Leonard M Milstone MD

Professor Emeritus of and Senior Research Scientist in Dermatology

Research Interests

Keratinocytes; Keratins; Ichthyosis; Iron; Oligonucleotide; Proteoglycans; Vitamin A; Gene Therapy; Genodermatoses

Current Projects

Leonard Milstone follows one of the largest groups of patients with ichthyosis in the country. These patients have stimulated a number of collaborative studies on systemic effects of retinoids, on genotype-phenotype correlations and, currently, on revertant mosaicism.

His lab has an ongoing program to demonstrate that epidermal desquamation can be harnessed to remove systemic toxins from the body. Using iron as a model toxin, pharmacological and transgenic mouse models are tested for their ability to reduce the body burden of iron in mice with hemochromatosis. Appropriate interpretation of those studies has necessitated better characterization of iron homeostasis in keratincytes.

The lab also investigates methods to correct dominant negative gene defects in keratinocytes. One area of study is the use of triplex-forming oligonucleotides to induce mutations in a SupF reporter in mouse skin and in a keratin 6a-YFP reporter in tissue culture cells. The lab also participates in a large, international collaborative group, which has just completed a successful clinical pilot of siRNA to treat the mutant keratin disorder, pachyonychia congenita.

Research Summary

Leonard Milstone's laboratory studies have focused mainly on the structure and function of epidermal keratinocytes in tissue culture, in experimental animals and in patients who have ichthyosis. Past work includes: identification and characterization of keratins 4 and 13; discovery of epican, the CD44 proteoglycan characteristically found on stratified squamous epithelia; production of PTHrP by keratinocytes; seminal observations on interferon gamma.

Clinical studies have focused on effects that systemic retinoids have on bones of patients who have ichthyosis or acne, and on characterization of rare genodermatoses, such as dermatosparaxis and ichthyosis with confetti.

Selected Publications

  • Milstone LM, Miller K, Haberman M, Dickens J. Incidence of moderate to severe ichthyosis in the United States. Arch Dermatol, 148:1080-1081, 2012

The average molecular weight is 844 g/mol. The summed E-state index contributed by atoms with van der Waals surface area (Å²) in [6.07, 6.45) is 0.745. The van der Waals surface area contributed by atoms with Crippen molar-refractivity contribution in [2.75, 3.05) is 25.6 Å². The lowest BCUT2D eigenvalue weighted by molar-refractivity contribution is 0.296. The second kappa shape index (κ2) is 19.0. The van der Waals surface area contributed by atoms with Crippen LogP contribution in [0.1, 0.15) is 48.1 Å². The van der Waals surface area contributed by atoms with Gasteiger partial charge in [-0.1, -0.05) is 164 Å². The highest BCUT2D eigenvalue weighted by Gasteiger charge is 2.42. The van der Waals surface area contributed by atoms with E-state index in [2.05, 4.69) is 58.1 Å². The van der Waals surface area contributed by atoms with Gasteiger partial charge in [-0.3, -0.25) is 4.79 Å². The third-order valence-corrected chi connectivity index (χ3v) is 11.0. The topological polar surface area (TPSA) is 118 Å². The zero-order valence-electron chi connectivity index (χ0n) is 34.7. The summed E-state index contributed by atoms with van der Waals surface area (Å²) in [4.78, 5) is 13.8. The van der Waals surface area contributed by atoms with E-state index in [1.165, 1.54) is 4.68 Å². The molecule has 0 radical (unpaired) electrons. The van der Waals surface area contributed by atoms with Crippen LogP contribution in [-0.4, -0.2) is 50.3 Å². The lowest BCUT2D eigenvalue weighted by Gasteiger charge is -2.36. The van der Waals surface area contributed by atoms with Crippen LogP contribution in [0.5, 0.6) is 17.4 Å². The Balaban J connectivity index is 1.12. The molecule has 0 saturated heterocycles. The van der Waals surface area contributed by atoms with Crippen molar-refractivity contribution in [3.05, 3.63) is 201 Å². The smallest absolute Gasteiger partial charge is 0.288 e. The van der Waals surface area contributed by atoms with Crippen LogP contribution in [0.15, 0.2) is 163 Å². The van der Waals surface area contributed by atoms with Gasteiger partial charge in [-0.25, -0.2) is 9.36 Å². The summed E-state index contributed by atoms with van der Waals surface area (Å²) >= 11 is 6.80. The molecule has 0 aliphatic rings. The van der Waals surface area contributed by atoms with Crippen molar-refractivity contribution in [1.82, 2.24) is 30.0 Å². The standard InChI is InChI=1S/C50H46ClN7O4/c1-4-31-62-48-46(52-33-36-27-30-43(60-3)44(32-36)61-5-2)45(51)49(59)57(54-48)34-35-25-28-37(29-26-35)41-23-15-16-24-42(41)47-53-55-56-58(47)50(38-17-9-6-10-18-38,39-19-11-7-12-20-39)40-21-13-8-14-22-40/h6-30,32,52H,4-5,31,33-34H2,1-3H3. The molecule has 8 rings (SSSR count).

• Rogers FA, Hu R-H, Milstone LM. Local delivery of gene-modifying triplex-forming molecules to epidermis. J Invest Dermatol, in press
  • Milstone LM, Hu R-H, Dziura JD, Zhou J. Impact of epidermal desquamation on tissue stores of iron. J Dermatol Sci, 67: 9-13, 2012
  • Choate KA, Yu L, Zhou J, Choi M, Elias PM, Farhi A, Nelson-Williams C, Crumrine D, Williams ML, Nopper AJ, Bree A, Milstone LM, Lifton RP. Mitotic recombination in patients with ichthyosis causes reversion of dominant mutations in KRT10. Science, published online 26 August 2010; 10.1126/science.1192280
  • Leachman SA, Hickerson RP, Schwartz ME, Bullough EE, Hutcherson SL, Boucher KM, Hansen CD, Eliason MJ, Srivatsa GS, Kornbrust DJ, Smith FJD, McLean WHI, Milstone LM, Kaspar RL. First-in human Mutation-targeted siRNA Phase Ib Trial of an Inherited Skin Disorder. Molec Therapy 18:442-446, 2010
  • Adams BD, Lazova R, Andrews NC, Milstone LM. Iron in skin of mice with three etiologies of systemic iron overload. J Invest Dermatol, 125:1200-1205, 2005
  • Leachman SA, Insogna KL, Katz L, Ellison A, Milstone LM. Bone densities in patients receiving isotretinoin for cystic acne. Arch Dermatol 135:961-966, 1999
  • Milstone LM, Hough-Monroe L, Kugelman LC, Bender JR, Haggerty JG. Epican, a heparan/ chondroitin sulfate proteoglycan form of CD44, mediates cell-cell adhesion. J Cell Sci 107: 3183-3190, 1994
  • Petty EM, Spiesel SZ, Seashore M, Braverman IM, Smith LT, Byers PH, Milstone LM. Dermatosparaxis in humans: a case report and description of the newly recognized phenotype. Arch Dermatol 129:1310-1315, 1993
  • Kugelman LC, Ganguly S, Haggerty JG, Weissman SM, Milstone LM. The core protein of epican, a heparan sulfate proteoglycan on keratinocytes, is an alternative form of CD44. J Invest Dermatol 99:887-891, 1992


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